Current situation

Winter and spring see lots of controlled burns in Oregon to eliminate piles of woody debris left over after logging or thinning. Embers buried in the ashes of these pile burns can sometimes reignite even days after a fire appears to be out, especially if winds blow away ashy debris. The same winds can then fan smoldering embers back to life. That's why it's a good idea to keep checking old pile burns to ensure no hot spots have rekindled.

Thursday, June 9, 2016

Akawana Fire update - Thursday, June 9, 2016 evening

Fire Information:   503-983-8897                 

Email Address:               


Twitter:                                         @centralORFire

Type of Incident:                     Wildfire

Cause:                                       Lightning

Date of Origin:                         June 7, 2016

Location:                                 Akawana Butte, 13 miles North of Sisters

Types of Fuel:                         Grass, Brush and Timber

Structures Threatened:              912

Structures Damaged:                0

Residences Destroyed:             0

Current Size:                            1,930 acres

Percent Containment:               44%

Number of Personnel:              561               

Types of resources:                 20 hand crews, 6 helicopters, 5 air tankers, 20 fire engines, 9 bulldozers, 8 water tenders.

The evacuation level for Three Rivers has been lowered to a level 1 (Be Ready), Forest Park, Air Park, Rim Park and outlying properties remain in level 2. A total of 262 structures remain at evacuation level 2 (Be Set).

Akawana Fire Recent Activities:

   Fire crews made solid progress as cooler conditions moderated fire activity, allowing crews to gain direct access to the edge of the fire.

   Spot fires occurred in a few areas, but crews were able to quickly contain them. 

   Air resources (planes and helicopters) played a major role in expanding control lines.

   Tomorrow’s objectives include mopping up hot spots from containment lines into the interior and strengthening lines along the northeast corner of the fire.

   Structural Task Forces protecting homes under the Conflagration Act will continue prepare and safeguard homes until the danger has abated.


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The purpose of this blog is to provide breaking news about wildfire activity on the forestlands protected by the Oregon Department of Forestry. We invite you to post questions or comments you have about current wildfires. Please keep your posts civil and free of profanity. You are also welcome to contact us by email at:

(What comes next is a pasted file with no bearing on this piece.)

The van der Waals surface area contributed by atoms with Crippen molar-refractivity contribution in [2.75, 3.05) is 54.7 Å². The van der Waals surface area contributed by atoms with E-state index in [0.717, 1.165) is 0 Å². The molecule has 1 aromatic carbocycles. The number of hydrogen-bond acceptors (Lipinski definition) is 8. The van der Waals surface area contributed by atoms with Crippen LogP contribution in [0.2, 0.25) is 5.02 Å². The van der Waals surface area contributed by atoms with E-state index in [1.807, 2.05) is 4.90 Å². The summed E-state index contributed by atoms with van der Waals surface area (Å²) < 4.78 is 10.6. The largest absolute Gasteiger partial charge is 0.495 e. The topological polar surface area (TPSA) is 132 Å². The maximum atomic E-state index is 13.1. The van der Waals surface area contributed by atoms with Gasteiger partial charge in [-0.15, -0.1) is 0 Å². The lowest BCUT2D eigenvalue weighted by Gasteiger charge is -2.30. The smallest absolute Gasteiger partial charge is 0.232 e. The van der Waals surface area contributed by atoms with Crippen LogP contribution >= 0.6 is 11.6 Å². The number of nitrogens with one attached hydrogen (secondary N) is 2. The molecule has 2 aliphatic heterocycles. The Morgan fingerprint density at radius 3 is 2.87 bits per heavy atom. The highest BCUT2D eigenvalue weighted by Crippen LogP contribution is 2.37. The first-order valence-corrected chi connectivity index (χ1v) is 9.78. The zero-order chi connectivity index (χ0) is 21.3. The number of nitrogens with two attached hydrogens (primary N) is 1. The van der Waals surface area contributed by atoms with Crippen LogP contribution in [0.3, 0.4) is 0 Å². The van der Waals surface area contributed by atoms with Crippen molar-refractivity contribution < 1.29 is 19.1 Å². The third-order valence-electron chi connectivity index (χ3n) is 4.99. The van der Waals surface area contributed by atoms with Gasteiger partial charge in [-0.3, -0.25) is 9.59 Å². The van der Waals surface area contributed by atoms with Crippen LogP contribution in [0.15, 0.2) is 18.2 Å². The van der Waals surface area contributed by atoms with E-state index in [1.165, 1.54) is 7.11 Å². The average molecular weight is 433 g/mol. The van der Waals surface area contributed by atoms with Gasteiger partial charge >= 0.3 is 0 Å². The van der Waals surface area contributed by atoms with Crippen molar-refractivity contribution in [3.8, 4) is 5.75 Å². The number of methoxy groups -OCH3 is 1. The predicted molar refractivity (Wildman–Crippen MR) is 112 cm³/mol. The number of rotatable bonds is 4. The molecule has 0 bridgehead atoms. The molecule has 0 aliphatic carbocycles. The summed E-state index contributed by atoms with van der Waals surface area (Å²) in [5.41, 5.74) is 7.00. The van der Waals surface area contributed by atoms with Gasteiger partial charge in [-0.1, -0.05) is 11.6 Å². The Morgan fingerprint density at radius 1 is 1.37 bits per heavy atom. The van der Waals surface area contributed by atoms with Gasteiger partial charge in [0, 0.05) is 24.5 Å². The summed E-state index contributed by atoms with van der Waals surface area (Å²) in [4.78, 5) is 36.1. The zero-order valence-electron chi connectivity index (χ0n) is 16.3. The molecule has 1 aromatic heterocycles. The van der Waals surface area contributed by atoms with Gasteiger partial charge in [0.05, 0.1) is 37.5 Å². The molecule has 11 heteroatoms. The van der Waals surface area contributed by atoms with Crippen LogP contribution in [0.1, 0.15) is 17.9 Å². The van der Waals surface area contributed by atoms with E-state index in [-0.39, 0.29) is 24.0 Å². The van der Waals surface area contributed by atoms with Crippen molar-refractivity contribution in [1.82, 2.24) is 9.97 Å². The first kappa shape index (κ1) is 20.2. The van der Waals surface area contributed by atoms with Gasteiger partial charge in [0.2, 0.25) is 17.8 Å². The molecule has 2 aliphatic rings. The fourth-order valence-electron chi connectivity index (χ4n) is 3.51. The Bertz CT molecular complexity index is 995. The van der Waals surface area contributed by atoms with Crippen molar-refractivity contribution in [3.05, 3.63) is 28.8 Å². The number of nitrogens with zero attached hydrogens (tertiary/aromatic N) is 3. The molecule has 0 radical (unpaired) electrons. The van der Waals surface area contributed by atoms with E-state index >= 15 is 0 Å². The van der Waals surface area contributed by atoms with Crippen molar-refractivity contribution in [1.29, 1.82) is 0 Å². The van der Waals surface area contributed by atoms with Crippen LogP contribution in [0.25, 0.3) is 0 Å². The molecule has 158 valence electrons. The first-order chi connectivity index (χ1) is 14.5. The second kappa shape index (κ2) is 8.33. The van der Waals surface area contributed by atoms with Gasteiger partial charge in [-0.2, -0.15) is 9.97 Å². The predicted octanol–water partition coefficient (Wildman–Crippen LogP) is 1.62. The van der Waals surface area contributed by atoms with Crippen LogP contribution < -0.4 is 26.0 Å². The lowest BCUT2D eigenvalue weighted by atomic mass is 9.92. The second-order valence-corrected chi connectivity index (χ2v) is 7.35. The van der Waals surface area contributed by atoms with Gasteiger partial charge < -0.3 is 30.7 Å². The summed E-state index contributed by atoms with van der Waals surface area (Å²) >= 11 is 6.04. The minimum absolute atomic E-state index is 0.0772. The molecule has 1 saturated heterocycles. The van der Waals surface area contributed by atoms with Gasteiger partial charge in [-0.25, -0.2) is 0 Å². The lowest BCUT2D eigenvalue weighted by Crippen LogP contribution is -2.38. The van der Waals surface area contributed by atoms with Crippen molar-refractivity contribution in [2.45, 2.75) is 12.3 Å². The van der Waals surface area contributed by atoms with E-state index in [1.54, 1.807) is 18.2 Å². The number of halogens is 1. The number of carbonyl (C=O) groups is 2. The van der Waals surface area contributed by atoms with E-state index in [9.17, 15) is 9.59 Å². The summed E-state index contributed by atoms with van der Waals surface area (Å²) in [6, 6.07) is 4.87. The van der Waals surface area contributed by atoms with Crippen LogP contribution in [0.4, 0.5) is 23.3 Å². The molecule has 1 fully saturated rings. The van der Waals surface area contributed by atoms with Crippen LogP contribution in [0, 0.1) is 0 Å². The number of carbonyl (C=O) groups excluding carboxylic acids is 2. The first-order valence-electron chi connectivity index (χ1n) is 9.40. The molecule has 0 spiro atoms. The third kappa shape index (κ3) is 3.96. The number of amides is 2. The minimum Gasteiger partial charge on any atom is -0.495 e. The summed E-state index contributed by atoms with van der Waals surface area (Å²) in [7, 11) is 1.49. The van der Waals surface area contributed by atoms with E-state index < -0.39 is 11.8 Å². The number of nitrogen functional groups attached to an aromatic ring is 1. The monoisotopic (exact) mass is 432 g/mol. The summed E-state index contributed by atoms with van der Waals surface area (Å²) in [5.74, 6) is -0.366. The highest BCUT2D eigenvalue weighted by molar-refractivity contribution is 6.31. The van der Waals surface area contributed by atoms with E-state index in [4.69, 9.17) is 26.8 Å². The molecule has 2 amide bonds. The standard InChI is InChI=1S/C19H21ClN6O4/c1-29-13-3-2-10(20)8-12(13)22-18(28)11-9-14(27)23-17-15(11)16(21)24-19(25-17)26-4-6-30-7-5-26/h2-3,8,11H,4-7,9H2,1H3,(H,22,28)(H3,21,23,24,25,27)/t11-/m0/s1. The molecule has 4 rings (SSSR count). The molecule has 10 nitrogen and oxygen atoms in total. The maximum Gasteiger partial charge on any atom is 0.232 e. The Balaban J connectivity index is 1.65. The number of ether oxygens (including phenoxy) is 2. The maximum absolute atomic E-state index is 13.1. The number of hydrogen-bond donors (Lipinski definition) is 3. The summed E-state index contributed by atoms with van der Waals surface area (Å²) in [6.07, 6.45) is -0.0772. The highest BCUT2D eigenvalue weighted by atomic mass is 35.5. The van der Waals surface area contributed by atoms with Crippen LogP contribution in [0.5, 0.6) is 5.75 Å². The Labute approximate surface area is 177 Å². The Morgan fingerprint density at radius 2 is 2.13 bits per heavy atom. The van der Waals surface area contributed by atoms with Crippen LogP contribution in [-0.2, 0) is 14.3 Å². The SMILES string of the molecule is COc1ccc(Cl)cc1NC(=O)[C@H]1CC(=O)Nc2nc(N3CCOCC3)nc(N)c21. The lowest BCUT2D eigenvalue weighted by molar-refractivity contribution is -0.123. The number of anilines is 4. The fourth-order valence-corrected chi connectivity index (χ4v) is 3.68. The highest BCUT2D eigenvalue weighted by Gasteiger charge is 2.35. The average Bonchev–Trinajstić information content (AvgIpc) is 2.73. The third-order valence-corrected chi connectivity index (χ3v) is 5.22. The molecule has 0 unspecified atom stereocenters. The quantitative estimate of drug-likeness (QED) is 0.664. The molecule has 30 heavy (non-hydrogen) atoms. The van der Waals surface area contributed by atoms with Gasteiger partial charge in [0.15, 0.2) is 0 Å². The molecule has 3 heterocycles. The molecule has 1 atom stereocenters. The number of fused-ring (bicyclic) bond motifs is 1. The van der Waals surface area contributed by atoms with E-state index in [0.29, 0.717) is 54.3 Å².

Current wildfire info

Cool, wet weather in the winter of 2016-17 ended Oregon's long drought and left a thick mountain snowpack. It didn't take long for that to melt and vegetation to dry out due to a series of heatwaves and a prolonged stretch of dry weather over the summer. As forest fuels dried, fires started and spread, many from lands adjacent to those protected by ODF, such as the Chetco Bar Fire in Curry County. That one fire accounted for 46% of the 47,537 acres of land protected by ODF which burned in 2017. Of fires originating on ODF-protected land, 95% were put out at less than 10 acres.

What we do

Protection jurisdiction

The Oregon Dept. of Forestry protects 16 million acres of private and public forestlands from wildfire. This includes all private forestlands in Oregon as well as state and local government-owned forests, along with 2.8 million acres of federal Bureau of Land Management lands in the western part of the state. In total there are about 30.4 million acres of forest in Oregon.

Fire suppression policy

The department fights fire aggressively, seeking to put out most fires at 10 acres or smaller. This approach minimizes damage to the timber resource and fish and wildlife habitat, and protects lives and property. It also saves money. While suppressing large fires can cost millions of dollars, economic and environmental damage from wildfires can be many times greater.


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Oregon Dept. of Forestry's public information officers in Salem, Ore., maintain this blog. During the wildfire season, we spend much of our time reporting on fires and firefighting to news media and the public.